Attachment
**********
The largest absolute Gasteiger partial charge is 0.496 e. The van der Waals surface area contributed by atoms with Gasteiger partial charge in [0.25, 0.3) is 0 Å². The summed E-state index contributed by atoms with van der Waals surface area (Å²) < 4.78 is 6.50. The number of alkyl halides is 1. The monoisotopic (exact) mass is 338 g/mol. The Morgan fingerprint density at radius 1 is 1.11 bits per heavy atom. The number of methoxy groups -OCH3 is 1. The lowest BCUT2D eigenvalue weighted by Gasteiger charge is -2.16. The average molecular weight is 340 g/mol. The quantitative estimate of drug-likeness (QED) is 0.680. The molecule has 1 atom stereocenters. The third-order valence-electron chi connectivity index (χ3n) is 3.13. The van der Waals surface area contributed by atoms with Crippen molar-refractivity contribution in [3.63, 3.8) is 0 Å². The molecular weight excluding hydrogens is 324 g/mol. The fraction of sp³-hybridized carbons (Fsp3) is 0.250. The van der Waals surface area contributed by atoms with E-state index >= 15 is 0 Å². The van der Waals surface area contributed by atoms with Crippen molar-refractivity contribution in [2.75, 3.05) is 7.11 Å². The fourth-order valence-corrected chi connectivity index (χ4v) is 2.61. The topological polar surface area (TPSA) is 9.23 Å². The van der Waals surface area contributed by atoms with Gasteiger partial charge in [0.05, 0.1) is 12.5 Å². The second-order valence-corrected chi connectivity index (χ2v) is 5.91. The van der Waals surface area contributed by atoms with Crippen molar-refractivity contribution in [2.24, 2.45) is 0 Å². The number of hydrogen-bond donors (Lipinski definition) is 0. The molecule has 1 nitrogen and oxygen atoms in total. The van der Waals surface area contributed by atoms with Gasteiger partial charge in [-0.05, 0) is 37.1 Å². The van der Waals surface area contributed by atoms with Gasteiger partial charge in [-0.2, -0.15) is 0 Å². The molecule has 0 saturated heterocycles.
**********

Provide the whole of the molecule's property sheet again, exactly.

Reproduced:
The largest absolute Gasteiger partial charge is 0.496 e. The van der Waals surface area contributed by atoms with Gasteiger partial charge in [0.25, 0.3) is 0 Å². The summed E-state index contributed by atoms with van der Waals surface area (Å²) < 4.78 is 6.50. The number of alkyl halides is 1. The monoisotopic (exact) mass is 338 g/mol. The Morgan fingerprint density at radius 1 is 1.11 bits per heavy atom. The number of methoxy groups -OCH3 is 1. The lowest BCUT2D eigenvalue weighted by Gasteiger charge is -2.16. The average molecular weight is 340 g/mol. The quantitative estimate of drug-likeness (QED) is 0.680. The molecule has 1 atom stereocenters. The third-order valence-electron chi connectivity index (χ3n) is 3.13. The van der Waals surface area contributed by atoms with Crippen molar-refractivity contribution in [3.63, 3.8) is 0 Å². The molecular weight excluding hydrogens is 324 g/mol. The fraction of sp³-hybridized carbons (Fsp3) is 0.250. The van der Waals surface area contributed by atoms with E-state index >= 15 is 0 Å². The van der Waals surface area contributed by atoms with Crippen molar-refractivity contribution in [2.75, 3.05) is 7.11 Å². The fourth-order valence-corrected chi connectivity index (χ4v) is 2.61. The topological polar surface area (TPSA) is 9.23 Å². The van der Waals surface area contributed by atoms with Gasteiger partial charge in [0.05, 0.1) is 12.5 Å². The second-order valence-corrected chi connectivity index (χ2v) is 5.91. The van der Waals surface area contributed by atoms with Crippen molar-refractivity contribution in [2.24, 2.45) is 0 Å². The number of hydrogen-bond donors (Lipinski definition) is 0. The molecule has 1 nitrogen and oxygen atoms in total. The van der Waals surface area contributed by atoms with Gasteiger partial charge in [-0.05, 0) is 37.1 Å². The van der Waals surface area contributed by atoms with Gasteiger partial charge in [-0.2, -0.15) is 0 Å². The molecule has 0 saturated heterocycles.